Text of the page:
WA News Have You Heard?
Have You Heard
February 2017
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201702-Dr-Rosemary-Quinlivan Jan17Mt Claremont GP Dr Rosemary Quinlivan, above, has been preparing for her third solo crossing in the annual Rottnest Channel Swim, which splashes down at Cottesloe Beach on February 25. Her cheer squad is a band of doctors, two of whom were in her year group at the UWA medical school. Mandurah GP Dr Tony Tropiano is skipper of her support boat alongside his son, Mike, and Rosemary’s daughter, dermatology registrar Dr Louise O’Halloran, herself a veteran of the swim, will be paddling. On dry land but very much involved is Dr Pam Hendry who approached her friend Rosemary to swim on behalf of the Ladybird Foundation, of which Pam is a founder. Funds raised by Rosemary’s swim will go to the ROLLIS (Radio-guided Occult Lesion Localisation using Iodine 125 Seeds) breast cancer clinical trial after the trial’s co-lead, Prof Christobel Saunders, asked the foundation for urgent funds to hire a Clinical Trial Coordinator to see the project to its completion. Pam said that donations can be made on Rosemary’s supporter page https://rottnestswim2017.everydayhero.com/au/rosemary-o-halloran-solo-rottnest-chanel-swim-for-ladybird-f
Picture by Jay Campi
Peel stays with Ramsay

The WA Government has extended Ramsay’s operating contract for the Peel Health campus for a further five years. The announcement was made a year before the current contract had expired. Minister John Day said the extension secured the service and allowed time for forward planning. The new competitive pricing contract brings Peel in line with other Public Private Partnerships (PPPs), namely with St John of God Midland Public Hospital, which signed an initial 20-year contract with the government. Since the announcement, the government has committed an extra $1.9m to clear the backlog of public elective surgeries at Peel. Going by media reports, it will need all that in the ENT area alone.

AAPM weighs in on rentals

The Australian Association of Practice Management (AAPM) released a position statement last October in response to the Federal Government’s intentions to reverse its 2010 decision and control collecting centre rental arrangements between pathology providers and co-located medical centres (see GP Trends, P17). Interference with free market negotiations, unsustainable regulation and red tape with disproportionate benefits to a few large corporations that owned medical practices were among its grievances. AAPM, with 60% of its membership from GP practices, let it be known that the sustainability of many general practices was now dependent on cash flow from rental arrangements. It said that mainly larger pathology companies had chosen to co-locate with medical practices, out-competing others and increasing their market share. The proposed rule changes sought to advantage them further. The controversial deal between the government and Pathology Australia was struck in the heat of last year’s federal election campaign – effectively buying PA’s silence over the bulk billing policies. A free market? Patient advantage is behind competition over patient fees and onsite pathology collection centres. APPM said it had not seen evidence that high rents were acting as an inducement for doctors to increase pathology referrals.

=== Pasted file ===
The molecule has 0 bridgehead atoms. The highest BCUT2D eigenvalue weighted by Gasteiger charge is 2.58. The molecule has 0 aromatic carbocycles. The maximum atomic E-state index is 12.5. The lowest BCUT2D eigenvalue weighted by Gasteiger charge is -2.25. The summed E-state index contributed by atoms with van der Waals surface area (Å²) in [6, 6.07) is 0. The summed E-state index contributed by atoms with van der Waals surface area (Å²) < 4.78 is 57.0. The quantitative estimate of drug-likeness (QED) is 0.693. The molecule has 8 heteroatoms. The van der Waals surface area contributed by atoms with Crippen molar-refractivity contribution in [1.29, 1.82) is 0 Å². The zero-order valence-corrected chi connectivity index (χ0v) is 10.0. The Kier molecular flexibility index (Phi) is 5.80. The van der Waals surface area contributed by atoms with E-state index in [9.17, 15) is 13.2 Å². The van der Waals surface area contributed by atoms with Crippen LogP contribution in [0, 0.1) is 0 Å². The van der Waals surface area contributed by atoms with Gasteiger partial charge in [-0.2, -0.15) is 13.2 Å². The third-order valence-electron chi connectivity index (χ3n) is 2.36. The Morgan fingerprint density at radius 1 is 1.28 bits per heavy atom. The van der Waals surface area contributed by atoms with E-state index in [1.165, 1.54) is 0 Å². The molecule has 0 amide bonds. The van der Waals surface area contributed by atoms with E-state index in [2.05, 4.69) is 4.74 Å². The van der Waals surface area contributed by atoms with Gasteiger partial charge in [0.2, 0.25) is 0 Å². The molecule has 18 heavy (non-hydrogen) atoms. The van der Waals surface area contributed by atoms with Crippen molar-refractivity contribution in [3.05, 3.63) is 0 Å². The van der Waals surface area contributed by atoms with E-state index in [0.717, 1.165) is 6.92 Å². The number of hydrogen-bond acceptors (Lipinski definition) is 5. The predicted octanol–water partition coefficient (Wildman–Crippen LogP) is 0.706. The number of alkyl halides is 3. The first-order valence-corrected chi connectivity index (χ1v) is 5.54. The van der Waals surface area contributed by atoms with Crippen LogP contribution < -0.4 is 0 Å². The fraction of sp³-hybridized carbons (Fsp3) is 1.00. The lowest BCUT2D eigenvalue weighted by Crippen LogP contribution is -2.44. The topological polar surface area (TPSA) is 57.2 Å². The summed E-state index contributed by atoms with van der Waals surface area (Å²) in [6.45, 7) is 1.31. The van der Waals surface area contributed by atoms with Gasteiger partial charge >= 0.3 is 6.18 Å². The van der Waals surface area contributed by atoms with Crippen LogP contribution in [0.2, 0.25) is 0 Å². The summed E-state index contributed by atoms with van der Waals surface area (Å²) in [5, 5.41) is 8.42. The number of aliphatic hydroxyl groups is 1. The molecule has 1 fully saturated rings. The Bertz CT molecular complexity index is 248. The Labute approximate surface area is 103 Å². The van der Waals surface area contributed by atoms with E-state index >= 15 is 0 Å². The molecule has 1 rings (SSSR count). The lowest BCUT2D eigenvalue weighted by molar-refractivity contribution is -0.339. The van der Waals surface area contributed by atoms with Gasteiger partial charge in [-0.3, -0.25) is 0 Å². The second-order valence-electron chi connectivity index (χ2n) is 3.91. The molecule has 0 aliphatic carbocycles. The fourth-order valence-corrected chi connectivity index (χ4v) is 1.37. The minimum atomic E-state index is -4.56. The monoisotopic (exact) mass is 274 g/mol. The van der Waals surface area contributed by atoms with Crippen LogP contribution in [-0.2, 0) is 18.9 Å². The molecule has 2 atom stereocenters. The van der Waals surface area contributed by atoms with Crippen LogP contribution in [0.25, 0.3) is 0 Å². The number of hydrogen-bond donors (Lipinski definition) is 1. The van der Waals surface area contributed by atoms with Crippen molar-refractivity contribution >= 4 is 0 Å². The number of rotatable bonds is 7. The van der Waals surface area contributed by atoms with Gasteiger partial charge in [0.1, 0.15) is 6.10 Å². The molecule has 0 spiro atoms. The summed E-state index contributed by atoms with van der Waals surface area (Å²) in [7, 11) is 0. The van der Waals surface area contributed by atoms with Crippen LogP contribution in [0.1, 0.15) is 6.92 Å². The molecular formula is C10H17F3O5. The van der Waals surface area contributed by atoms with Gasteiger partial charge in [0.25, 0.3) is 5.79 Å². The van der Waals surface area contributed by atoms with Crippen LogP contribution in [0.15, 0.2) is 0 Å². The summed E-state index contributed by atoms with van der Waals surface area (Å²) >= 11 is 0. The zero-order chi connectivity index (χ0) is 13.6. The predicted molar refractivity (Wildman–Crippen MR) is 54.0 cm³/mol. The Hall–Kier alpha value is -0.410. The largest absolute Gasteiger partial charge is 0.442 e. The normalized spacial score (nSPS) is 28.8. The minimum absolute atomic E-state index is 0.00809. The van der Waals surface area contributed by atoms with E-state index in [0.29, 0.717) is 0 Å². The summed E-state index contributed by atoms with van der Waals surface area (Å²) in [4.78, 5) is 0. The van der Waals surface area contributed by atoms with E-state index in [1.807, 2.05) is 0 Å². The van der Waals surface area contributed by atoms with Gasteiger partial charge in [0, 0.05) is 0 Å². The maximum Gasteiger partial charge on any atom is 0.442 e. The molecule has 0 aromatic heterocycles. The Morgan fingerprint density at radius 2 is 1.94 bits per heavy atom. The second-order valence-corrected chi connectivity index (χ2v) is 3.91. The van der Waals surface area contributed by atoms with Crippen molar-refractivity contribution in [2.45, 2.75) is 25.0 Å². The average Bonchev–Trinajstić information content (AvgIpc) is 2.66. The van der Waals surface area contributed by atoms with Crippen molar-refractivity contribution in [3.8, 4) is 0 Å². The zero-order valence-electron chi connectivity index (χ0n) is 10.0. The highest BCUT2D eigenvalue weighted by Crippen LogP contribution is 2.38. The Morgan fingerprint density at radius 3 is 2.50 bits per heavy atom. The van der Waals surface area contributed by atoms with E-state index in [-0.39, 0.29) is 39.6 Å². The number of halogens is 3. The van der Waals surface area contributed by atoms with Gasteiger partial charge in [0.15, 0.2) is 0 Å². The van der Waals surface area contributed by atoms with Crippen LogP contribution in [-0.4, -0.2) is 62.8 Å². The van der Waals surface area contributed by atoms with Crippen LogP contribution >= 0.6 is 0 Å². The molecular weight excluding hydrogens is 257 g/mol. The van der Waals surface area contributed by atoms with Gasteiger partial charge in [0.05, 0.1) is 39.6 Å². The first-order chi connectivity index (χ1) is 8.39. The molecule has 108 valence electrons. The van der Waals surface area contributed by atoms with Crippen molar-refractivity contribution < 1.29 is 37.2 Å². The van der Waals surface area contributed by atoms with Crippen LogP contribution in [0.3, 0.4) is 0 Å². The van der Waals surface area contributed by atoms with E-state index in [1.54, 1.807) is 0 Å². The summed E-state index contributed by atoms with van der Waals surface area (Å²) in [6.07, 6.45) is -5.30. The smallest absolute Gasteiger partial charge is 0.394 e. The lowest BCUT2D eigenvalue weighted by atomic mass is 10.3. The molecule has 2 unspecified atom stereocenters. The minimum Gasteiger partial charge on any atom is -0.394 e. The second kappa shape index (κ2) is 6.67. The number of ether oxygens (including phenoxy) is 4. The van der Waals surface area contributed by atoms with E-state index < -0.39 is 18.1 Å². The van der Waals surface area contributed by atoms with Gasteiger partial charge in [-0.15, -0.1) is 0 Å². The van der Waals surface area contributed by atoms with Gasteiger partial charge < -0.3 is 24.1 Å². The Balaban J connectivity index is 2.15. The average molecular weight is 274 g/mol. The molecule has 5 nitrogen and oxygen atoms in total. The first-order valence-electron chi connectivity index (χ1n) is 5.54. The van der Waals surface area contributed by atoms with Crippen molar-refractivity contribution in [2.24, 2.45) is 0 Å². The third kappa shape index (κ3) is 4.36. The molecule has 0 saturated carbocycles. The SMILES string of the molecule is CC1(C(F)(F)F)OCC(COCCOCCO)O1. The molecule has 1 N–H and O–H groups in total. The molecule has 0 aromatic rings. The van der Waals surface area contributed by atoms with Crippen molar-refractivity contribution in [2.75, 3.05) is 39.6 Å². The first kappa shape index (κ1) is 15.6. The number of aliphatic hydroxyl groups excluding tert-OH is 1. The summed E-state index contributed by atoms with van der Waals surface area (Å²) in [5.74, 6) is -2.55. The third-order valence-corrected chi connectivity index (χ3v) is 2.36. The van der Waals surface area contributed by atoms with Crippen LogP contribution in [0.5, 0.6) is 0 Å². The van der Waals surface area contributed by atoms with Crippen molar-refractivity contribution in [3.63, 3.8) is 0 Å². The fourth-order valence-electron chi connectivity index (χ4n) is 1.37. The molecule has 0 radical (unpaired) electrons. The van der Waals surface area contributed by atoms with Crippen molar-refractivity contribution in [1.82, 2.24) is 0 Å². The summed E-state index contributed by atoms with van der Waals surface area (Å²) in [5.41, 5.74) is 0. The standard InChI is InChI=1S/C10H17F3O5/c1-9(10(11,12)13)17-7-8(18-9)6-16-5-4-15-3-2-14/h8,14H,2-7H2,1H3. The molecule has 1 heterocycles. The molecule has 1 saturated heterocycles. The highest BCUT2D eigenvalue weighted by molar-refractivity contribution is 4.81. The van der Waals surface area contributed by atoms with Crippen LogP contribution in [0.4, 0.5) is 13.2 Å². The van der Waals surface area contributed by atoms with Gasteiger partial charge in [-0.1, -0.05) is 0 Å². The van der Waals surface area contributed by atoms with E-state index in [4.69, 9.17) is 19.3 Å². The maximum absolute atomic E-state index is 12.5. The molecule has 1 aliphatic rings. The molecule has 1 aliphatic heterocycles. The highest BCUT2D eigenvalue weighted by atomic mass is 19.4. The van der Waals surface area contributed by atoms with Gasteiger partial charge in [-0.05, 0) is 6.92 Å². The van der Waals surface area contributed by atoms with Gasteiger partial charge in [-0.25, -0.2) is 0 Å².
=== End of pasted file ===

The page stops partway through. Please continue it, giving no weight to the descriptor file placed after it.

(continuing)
Hippy, hippy shake

When it comes to judging patient outcomes, you could do worse than line up a team with hip replacements and pit them against a team with knee replacements on a hockey pitch. Just before Christmas, the Australian Orthopaedic Association did just that at an event at the Perth Hockey Stadium to mark the AOA’s 80th anniversary. It was the brainchild of Simon Thomson, the president of Western Hockey Masters, when he realised the growing number of players wanting to play after their various joint replacement surgeries. So 27 players over the age of 50 (average age of 69) with at least one knee or hip replaced took to the field in a battle of the prosthetics. For the record, the Hip team won 3-1 and local AOA representative Dr Greg Witherow presented it with the Hip-Knee trophy.

Fees, fees and more fees